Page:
JavaScript: Predict the Output Questions vol. 2

Elizabeth Westphal
4 min readFeb 7, 2022

Let’s run through some interview style questions that are a bit different from the standard blackboard interview questions you might find on LeetCode or AlgoExpert. Predict-the-output questions show your interviewer your level of understanding of the language — a skill not tested by data structure and algorithms questions.

Below are four problems, their answers, and step-by-step explanations for each. You’ll get the most out of these problems if you try to solve them yourself before scrolling to the answer.

Problem 1:

Take a look at the code below, what is logged to the console after the function call on line 8?


The console should read “undefined”, followed by something like “error: Uncaught ReferenceError: Cannot access ‘major’ before initialization”.

Let’s look at what is happening. We declared name with the var keyword, which allows hoisting. What this means for variables is that memory space is set aside for the variable before execution and by default is given the value of undefined, but there’s a catch — the value of “Elizabeth” isn’t assigned until line 4. Name still holds a value of undefined, so this is what is logged to the console.

The major variable is defined using the let keyword. Variables using the let keyword are also hoisted, so why do we get an error? In fact, all variable declarations support hoisting in JavaScript. The key difference is that var supports initialization, while let and const do not. The variable is not accessible before the line we declare, or “initialize” it. This span between the creation and initialization of a variable is known as the “Temporal Dead Zone” and variable cannot be accessed in this space. Since major is not initialized until line 5, an error is logged to the console.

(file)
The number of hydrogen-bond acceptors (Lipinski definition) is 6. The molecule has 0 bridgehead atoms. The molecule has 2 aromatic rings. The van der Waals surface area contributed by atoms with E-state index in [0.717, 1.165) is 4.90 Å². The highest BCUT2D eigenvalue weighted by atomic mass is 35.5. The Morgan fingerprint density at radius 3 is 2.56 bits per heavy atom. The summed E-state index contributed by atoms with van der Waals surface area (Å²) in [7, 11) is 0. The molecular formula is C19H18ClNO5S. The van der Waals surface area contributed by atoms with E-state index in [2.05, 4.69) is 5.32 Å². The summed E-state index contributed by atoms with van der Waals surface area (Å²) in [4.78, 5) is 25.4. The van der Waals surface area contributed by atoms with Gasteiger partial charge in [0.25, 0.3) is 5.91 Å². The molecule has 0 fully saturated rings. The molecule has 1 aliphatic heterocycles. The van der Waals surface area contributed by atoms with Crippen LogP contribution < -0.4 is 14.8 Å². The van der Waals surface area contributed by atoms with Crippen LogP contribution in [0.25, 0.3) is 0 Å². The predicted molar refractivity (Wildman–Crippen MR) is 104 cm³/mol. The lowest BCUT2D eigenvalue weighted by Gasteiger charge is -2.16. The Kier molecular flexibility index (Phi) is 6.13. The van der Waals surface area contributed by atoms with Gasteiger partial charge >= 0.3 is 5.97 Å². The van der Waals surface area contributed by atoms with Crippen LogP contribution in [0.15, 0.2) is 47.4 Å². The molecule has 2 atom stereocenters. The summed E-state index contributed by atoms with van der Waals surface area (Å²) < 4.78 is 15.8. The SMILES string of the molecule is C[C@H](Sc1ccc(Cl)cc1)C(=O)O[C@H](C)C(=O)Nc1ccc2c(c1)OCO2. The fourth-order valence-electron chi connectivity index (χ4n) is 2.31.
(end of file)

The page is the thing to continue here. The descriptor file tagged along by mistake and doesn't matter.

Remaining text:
Problem 2:

Run through the code below, what is logged to the console on line 6?


If you guessed ‘33’ you’d be correct. The function uses the + operator to add together 3 values and return the result. As we have seen before it is important to remember order of execution. You may have seen the string parameter and thought the output is ‘123’ because numbers get concatenated to strings. The equation will operate from left to right, one parameter at a time. This means 1+2 is treated as a mathematical equation, resulting in 3. The…